As yet, neither Caballero nor Prieto has managed to find time to receive him. And so on. He explained that if they did not receive cotton or hard currency for cotton within three weeks there would be a hundred thousand out of work. He very much wanted to trade with the Soviet Union. He believed that any sign of attention being paid to Catalonia by the Soviet Union was important. As for the internal situation, he spoke rather optimistically; the influence of the FAl was decreasing, the role of the government growing.

I spoke with Trueba, the PSUC (Communist) political commissar. He complained about the FAI-ists. They are not giving our men ammunition. We have only thirty-six bullets left per man. The anarchists have reserves of a million and a half. Colonel Villalba's soldiers only have a hundred cartridges each. He cited many instances of the petty tyrannies of FAI. People from the CNT complained to me that Fronsosa, the leader of PSUC, gave a speech at a demonstration in San Boi in which he said that the Catalans should not be given even one gun, since the guns would just fall into the hands of the anarchists. In general, during the ten days that I was in Catalonia, relations between Madrid and the generalitat on the one hand, and that between the Communists and the anarchists on the other, became very much more strained. Companys is wavering; either he gravitates toward the anarchists, who have agreed to recognize the national and even nationalistic demands of the Esquerra, or he depends on the PSUC in the struggle against FAI. His circle is divided between supporters of the former and of the latter solutions. If the situation on the Talavera front worsens, we can expect him to come out on one or the other side. We must improve relations between the PSUC and the CNT and then try to get closer to Companys.

(3) Abad de Santillan, member of the Catalan government (1937)

We had seen in the private ownership of the means of production, of factories, of means of transport, in the capitalist apparatus of distribution, the main cause of misery and injustice. We wished the socialization of all wealth so that not a single individual would be left out of the banquet of life. We have now done something, but we have not done it well. In place of the old owner, we have substituted a half-dozen new ones who consider the factory, the means of transport which they control, as their own property, with the inconvenience that they do not always know how to organize as well as the old.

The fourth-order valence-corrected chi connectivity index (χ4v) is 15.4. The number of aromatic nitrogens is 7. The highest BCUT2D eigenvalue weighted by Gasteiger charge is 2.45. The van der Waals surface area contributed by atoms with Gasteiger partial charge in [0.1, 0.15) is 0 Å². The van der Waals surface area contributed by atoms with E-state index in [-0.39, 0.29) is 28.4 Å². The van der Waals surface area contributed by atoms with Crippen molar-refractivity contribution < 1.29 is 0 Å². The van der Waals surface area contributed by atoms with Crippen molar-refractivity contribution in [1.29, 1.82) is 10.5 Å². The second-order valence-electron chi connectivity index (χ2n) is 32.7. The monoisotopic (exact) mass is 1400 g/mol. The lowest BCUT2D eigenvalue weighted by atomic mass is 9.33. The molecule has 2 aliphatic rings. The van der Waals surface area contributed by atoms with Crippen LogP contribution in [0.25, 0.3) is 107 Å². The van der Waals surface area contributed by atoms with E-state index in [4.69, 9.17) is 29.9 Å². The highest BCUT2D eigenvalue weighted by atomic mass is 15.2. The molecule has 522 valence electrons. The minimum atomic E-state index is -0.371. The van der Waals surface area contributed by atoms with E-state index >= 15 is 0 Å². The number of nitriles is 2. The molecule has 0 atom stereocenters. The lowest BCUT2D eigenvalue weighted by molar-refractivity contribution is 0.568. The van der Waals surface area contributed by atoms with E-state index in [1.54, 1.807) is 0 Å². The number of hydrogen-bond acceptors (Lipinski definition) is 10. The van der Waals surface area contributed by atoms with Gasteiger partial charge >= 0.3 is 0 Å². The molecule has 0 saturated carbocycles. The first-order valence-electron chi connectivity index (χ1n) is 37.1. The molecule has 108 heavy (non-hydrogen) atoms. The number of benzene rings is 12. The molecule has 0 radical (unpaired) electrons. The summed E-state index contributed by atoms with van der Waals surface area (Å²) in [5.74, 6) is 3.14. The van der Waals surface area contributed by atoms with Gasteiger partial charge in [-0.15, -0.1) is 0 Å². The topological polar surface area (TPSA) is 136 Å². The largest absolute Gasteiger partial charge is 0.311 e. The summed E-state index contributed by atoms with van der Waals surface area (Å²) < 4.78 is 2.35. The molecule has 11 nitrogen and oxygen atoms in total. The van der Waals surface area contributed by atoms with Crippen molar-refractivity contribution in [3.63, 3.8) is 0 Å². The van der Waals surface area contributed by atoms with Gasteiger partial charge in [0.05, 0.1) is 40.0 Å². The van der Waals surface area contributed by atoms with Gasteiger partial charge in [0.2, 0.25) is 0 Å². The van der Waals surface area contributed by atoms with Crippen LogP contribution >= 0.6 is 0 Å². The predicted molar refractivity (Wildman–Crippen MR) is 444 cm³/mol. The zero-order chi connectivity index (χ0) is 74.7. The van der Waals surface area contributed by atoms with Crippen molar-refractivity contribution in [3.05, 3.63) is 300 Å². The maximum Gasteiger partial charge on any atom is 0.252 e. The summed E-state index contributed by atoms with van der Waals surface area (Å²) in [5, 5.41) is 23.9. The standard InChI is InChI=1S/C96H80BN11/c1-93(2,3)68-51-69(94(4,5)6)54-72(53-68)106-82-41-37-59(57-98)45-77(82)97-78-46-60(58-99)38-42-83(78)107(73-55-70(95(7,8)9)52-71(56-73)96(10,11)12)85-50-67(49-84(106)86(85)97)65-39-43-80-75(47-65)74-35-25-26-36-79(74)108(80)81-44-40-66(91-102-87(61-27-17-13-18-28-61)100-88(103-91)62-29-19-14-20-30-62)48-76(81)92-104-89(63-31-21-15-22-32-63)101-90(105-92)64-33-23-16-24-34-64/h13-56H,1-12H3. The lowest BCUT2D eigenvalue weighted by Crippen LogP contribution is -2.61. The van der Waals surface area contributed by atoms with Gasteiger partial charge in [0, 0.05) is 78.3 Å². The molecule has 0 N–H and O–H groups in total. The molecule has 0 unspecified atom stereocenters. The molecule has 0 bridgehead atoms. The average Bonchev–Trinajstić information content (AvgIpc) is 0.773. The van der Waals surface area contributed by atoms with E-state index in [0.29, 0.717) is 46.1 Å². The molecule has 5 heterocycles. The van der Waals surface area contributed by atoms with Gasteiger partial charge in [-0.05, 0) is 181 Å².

(4) André Marty, letter sent to the General Consul of the Soviet Union in Barcelona (14th October, 1936)

In the period from 18th July to 1st September, the members of the Communist party were absorbed with the armed struggle. Thus, all of the work of the party was reduced to military action, but largely in an individual sense, rather than from the standpoint of political leadership of the struggle. At best, the party committees discussed urgent questions (the collection of weapons and explosives, supplies, questions of housing, and so on) but without setting forth perspectives for the future or still less following a general plan.

Beginning on 18th July, many leaders headed the struggle and remained at this work later, during the formation of the columns. For example. Cordon is the assistant commander of the Estremadura column; Uribe, the deputy for Valencia has the same position in the Teruda column; and Romero is in the column that is at Malaga; del Barrio is in the column at Saragossa. But it must be said that only a very few of the leaders have the requisite military abilities (I do not mean personal bravery). Thus, of the four just mentioned, Cordon is a brilliant commander, del Barrio is quite good, and the rest are worthless from a military point of view.

The political activity of the party has been reduced to the work of the leadership (editorship of the newspapers, several cells, demarches to the ministries). Party agitation, not counting what is carried out in the press, has come to naught. Internal party life has been reduced to the discussion of important, but essentially practical and secondary, questions.

Meanwhile, recruiting has moved and continues to move at a very rapid pace. The influx of new members into the party is huge. For the first time intellectuals and even officers are being drawn into the party. Already the most active elements from the middle cadres began in July to set up militia units which subsequently were transformed into the Fifth Regiment. The general staff of the Fifth Regiment, consisting of workers or officers who are Communists or sympathizers - this is the best thing that we have in the entire fighting army.

Our party (the Unified Socialist Party of Catalonia - PSUC) is not united. It continues to remain merely the sum of the four component parties from which it was created. From the point of view of the Communist party, despite the fact that the leadership is in our hands, it does not have an ideological backbone. There is significant friction from this. Despite this fact, the party's correct policy vis-a-vis the peasantry and petty bourgeoisie enhances its powerful influence daily. The PSUC is the third party in Catalonia (after Esquerra and the CNT). A majority of the members of the party are members of the UGT, which has significantly increased the number of its members. Unfortunately, the erratic policy of the party, especially on the question of cadres, gave the opportunity to raise Sesé to the head of the UGT- a man who is suspect from every point of view (see the protocols of the Catalan Commission at the Seventh Congress of the Comintern International in September 1935).